KINGSTON — The House of Representatives has suspended deliberations on the Corruption Prevention (Special Prosecutor) Act, as Members could not agree on some of the provisions in the Bill, at the sitting on June 1.
In leading the discussions, Prime Minister, the Hon. Bruce Golding, suggested the suspension, and consultation between the leadership of the House on the issues.
“I will tell you why. Not for the first time, it has been pointed out that provisions that are being objected to here, are provisions that exist in several other statutes that we (have passed) and we don’t have a problem with it. In drafting legislation, the drafters are very careful, in order to be consistent, and whenever they are dealing with the same purpose and principle, they look at what we have in existing law. So, I think we need to have some discussions, because it cannot be without significance that we are stumbling on every single clause,” Mr. Golding said.
One of the main issues of departure on both sides of the House was the clause which gives the Director of Public Prosecutions (DPP) the authority to intervene in Special Prosecutor cases.
As set out in clause 30 of the Bill, the Special Prosecutor’s office may, “subject to the powers conferred upon the Director of Public Prosecutions by section 94 of the Constitution of Jamaica, institute, undertake, and have the conduct of any criminal proceedings which appear to the special prosecutor, on reasonable grounds, to involve corrupt conduct."
The Prime Minister sought to allay the concerns associated with this provision, explaining why the fear of sustained intervention from the DPP in the cases being carried out by the Special Prosecutor, was unwarranted.
“For example, up until recently, the Clerk of the Court didn’t relate to the DPP, except when the DPP exercised her authority to interfere in the case…but they were always mindful that the DPP at any stage could give them instructions, could say they are taking over the case, or say to them, do the case this way…but in most instances, they don’t hear from the DPP,” he said.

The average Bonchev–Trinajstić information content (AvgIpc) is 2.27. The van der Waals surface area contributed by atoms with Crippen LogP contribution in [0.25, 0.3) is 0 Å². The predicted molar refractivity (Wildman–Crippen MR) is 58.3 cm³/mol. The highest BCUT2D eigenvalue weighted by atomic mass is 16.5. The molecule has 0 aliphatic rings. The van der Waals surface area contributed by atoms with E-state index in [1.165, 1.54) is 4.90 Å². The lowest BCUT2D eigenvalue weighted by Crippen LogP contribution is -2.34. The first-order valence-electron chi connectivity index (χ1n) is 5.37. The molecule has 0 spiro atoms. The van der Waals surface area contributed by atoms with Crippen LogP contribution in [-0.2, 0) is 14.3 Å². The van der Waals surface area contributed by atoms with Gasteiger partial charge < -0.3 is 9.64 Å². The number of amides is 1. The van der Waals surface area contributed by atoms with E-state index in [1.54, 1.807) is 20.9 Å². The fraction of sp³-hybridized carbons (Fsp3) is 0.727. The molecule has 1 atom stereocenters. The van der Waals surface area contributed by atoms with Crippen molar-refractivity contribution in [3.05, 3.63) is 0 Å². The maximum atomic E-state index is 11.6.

Meanwhile, Mr. Golding noted that appropriate protocol to avoid overlap or conflict would have to be worked out between both offices. The Opposition agreed that there were adequate provisions for this.
In response to Member of Parliament for North West St. Catherine, Robert Pickersgill’s concern about the need for the investigative capabilities of the police to be improved in tandem with the establishment of offices, such as Independent Commission of Investigations, and the proposed office of the Special Prosecutor, Mr. Golding said the Commissioner of Police had, in fact, reported a higher level of conviction in cases, due to better quality investigations.
Questions were also raised about the provision which authorises the Special Prosecutor to engage the services of personnel who are not employed to that office.
Mr. Golding noted that such provisions existed in other legislation that have not been questioned, such as the Customs Act, which he pointed out authorises the actions of “any person acting in aid of an officer."
South East St. Andrew Member of Parliament, Maxine Henry Wilson suggested that the Bill be reviewed in full by the Chief Parliamentary Counsel, in order to avoid compromising its legitimacy, due to extensive amendments.
Minister of Education and House Leader, Andrew Holness gave the undertaking that he would meet with the Leader of Opposition Business, establish a small committee, review the Bill, and report to the House at its next sitting on June 7, when the discussion will continue.
The Act, which repeals the Corruption (Prevention) Act, and the Parliamentary (Integrity of Members) Act, seeks to promote and strengthen measures for the detection, investigation, prevention and prosecution of corrupt conduct; and provide for the establishment of the Special Prosecutor’s office.
By ALPHEA SAUNDERS, JIS Reporter